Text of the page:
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Food & Self Acceptance Part 1

My relationship with food has always been a complicated one. Even without taking my condition into consideration. I was diagnosed with ulcerative colitis at 17 years old and around that time I didn’t really love food, to say the least. The only thing my body wanted was sleep and I would do that constantly. No amount of food would change the everlasting fatigue, but I imagined sleep would.

Sleep and constant fatigue

No matter how much I slept, my body never felt rested. I never felt like I was ready to start my day. I never had the stamina to be active for more than a few hours at a time. And sure, you could say food played a role in this feeling. After all, “food is fuel.” It powers your body. It gives your body the nutrients it needs to push through. But at this certain point in my life, I don’t think anything could’ve changed what I was going through.

Food, steroids, and weight gain

Fast forward to my early 20s. These were the years I’d been waiting for. Or so I thought at least. Everyone makes their 20s seem like the best time of their lives so I assumed it would be the same for myself. Even in spite of my condition wreaking havoc inside of me. I thought my 20s would provide freedom and answers to the questions I had burning inside of me. But they didn’t. The only thing my 20s packed on was more pounds. A lot of them came from the torture of steroids. But a lot of them were just me. I’d become a “foodie.” Now that I had an answer for why my digestive tract was so crazy, I wanted to try things I’d never tried before. Things I was too afraid of in the past. Although I was on medications, none of them ever really “worked.” They never resulted in remission which ultimately made it harder to eat and fully enjoy a meal, although I was still very willing to try.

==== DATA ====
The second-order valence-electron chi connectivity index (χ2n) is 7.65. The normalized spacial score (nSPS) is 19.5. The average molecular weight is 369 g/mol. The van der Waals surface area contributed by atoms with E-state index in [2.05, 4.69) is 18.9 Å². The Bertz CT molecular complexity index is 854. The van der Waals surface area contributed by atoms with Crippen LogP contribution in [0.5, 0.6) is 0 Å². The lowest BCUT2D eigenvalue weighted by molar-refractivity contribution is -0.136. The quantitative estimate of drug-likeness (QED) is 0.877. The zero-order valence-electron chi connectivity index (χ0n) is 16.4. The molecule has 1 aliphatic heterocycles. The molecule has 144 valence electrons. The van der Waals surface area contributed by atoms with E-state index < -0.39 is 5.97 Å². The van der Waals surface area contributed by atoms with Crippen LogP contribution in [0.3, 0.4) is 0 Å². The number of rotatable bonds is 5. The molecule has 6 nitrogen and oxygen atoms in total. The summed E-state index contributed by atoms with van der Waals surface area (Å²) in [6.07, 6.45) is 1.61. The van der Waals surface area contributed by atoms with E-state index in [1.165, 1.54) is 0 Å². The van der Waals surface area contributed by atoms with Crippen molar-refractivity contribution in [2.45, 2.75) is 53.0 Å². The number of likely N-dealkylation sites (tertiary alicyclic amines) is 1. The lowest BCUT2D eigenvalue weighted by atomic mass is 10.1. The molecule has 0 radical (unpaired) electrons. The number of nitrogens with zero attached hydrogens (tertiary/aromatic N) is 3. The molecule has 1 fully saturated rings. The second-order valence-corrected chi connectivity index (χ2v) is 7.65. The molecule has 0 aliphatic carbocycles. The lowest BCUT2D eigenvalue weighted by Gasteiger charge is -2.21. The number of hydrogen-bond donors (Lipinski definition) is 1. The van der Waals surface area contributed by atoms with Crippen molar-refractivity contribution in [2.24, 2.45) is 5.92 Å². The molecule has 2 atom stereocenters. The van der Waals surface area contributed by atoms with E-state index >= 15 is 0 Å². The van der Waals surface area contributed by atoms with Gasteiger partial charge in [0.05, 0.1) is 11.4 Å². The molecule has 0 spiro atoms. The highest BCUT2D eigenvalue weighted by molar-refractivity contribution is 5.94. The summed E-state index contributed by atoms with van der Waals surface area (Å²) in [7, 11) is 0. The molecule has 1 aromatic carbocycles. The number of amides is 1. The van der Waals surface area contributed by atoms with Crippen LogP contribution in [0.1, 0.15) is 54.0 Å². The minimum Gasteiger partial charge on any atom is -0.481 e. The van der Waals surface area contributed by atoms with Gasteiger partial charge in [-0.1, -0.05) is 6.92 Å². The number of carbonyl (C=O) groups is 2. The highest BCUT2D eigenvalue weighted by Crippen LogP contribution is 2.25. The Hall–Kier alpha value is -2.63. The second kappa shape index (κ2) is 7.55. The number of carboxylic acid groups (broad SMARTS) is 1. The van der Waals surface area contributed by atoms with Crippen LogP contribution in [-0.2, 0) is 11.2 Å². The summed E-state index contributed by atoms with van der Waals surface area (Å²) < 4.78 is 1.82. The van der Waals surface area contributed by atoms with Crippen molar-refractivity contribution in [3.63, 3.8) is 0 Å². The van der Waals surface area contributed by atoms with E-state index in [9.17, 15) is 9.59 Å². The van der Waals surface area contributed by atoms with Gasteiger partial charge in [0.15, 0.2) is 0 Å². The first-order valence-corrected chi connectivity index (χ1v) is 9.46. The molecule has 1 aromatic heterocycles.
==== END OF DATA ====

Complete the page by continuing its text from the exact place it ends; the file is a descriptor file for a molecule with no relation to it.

Weight fluctuations and self esteem

A few years into my 20s, I really began to struggle. My weight was constantly fluctuating and my body was looking more different now than ever. Not only did I have all of this newfound weight, but my surgeon placed me on protein shakes which added even more and let’s not forget the ostomy [bag] now attached to my stomach. This was one of the hardest periods of my life. I really struggled with self-acceptance because I had no idea which form of myself to accept. It was torture. Having a body constantly changing on top of the odd changes that come with being a young woman.

Food cravings with an ostomy

My struggle with food continued to get worse. Now I was moving into this new phase, a phase I hadn’t quite experienced in this way before: I was always hungry. My ostomy gave me the relief I’d never felt before. Because I no longer had to deal with such active symptoms – or living with a colon at all – my body really began to crave things. Things I probably didn’t need at the time.

This article represents the opinions, thoughts, and experiences of the author; none of this content has been paid for by any advertiser. The InflammatoryBowelDisease.net team does not recommend or endorse any products or treatments discussed herein. Learn more about how we maintain editorial integrity here.

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